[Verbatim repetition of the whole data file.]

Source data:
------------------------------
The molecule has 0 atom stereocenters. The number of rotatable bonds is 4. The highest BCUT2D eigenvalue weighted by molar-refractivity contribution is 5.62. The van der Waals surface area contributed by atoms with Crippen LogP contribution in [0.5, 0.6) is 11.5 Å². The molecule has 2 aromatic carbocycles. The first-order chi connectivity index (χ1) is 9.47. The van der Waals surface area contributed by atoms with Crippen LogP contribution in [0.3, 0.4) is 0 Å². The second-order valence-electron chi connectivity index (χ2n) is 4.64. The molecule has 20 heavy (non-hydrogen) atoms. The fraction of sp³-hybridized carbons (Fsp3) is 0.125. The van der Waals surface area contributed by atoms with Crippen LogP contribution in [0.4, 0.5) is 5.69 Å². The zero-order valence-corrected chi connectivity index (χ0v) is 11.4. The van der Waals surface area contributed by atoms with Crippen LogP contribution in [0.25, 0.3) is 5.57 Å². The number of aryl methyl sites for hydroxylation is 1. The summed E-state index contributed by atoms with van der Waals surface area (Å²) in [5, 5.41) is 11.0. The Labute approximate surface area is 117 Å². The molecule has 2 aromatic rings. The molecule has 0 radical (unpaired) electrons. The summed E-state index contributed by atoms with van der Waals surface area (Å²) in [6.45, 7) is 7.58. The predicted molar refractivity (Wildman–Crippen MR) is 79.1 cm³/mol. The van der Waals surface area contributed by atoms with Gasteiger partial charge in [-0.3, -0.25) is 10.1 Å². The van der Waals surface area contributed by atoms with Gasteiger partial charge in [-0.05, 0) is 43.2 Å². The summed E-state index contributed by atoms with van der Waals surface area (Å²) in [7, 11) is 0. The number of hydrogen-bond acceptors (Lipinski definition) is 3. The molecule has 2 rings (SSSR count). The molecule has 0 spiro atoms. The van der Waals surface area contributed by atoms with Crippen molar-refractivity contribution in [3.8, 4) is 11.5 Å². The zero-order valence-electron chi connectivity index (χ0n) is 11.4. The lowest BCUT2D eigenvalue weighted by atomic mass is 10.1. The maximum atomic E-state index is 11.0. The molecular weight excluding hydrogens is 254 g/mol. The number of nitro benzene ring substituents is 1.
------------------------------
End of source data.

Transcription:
The molecule has 0 atom stereocenters. The number of rotatable bonds is 4. The highest BCUT2D eigenvalue weighted by molar-refractivity contribution is 5.62. The van der Waals surface area contributed by atoms with Crippen LogP contribution in [0.5, 0.6) is 11.5 Å². The molecule has 2 aromatic carbocycles. The first-order chi connectivity index (χ1) is 9.47. The van der Waals surface area contributed by atoms with Crippen LogP contribution in [0.3, 0.4) is 0 Å². The second-order valence-electron chi connectivity index (χ2n) is 4.64. The molecule has 20 heavy (non-hydrogen) atoms. The fraction of sp³-hybridized carbons (Fsp3) is 0.125. The van der Waals surface area contributed by atoms with Crippen LogP contribution in [0.4, 0.5) is 5.69 Å². The zero-order valence-corrected chi connectivity index (χ0v) is 11.4. The van der Waals surface area contributed by atoms with Crippen LogP contribution in [0.25, 0.3) is 5.57 Å². The number of aryl methyl sites for hydroxylation is 1. The summed E-state index contributed by atoms with van der Waals surface area (Å²) in [5, 5.41) is 11.0. The Labute approximate surface area is 117 Å². The molecule has 2 aromatic rings. The molecule has 0 radical (unpaired) electrons. The summed E-state index contributed by atoms with van der Waals surface area (Å²) in [6.45, 7) is 7.58. The predicted molar refractivity (Wildman–Crippen MR) is 79.1 cm³/mol. The van der Waals surface area contributed by atoms with Gasteiger partial charge in [-0.3, -0.25) is 10.1 Å². The van der Waals surface area contributed by atoms with Gasteiger partial charge in [-0.05, 0) is 43.2 Å². The summed E-state index contributed by atoms with van der Waals surface area (Å²) in [7, 11) is 0. The number of hydrogen-bond acceptors (Lipinski definition) is 3. The molecule has 2 rings (SSSR count). The molecule has 0 spiro atoms. The van der Waals surface area contributed by atoms with Crippen molar-refractivity contribution in [3.8, 4) is 11.5 Å². The zero-order valence-electron chi connectivity index (χ0n) is 11.4. The lowest BCUT2D eigenvalue weighted by atomic mass is 10.1. The maximum atomic E-state index is 11.0. The molecular weight excluding hydrogens is 254 g/mol. The number of nitro benzene ring substituents is 1.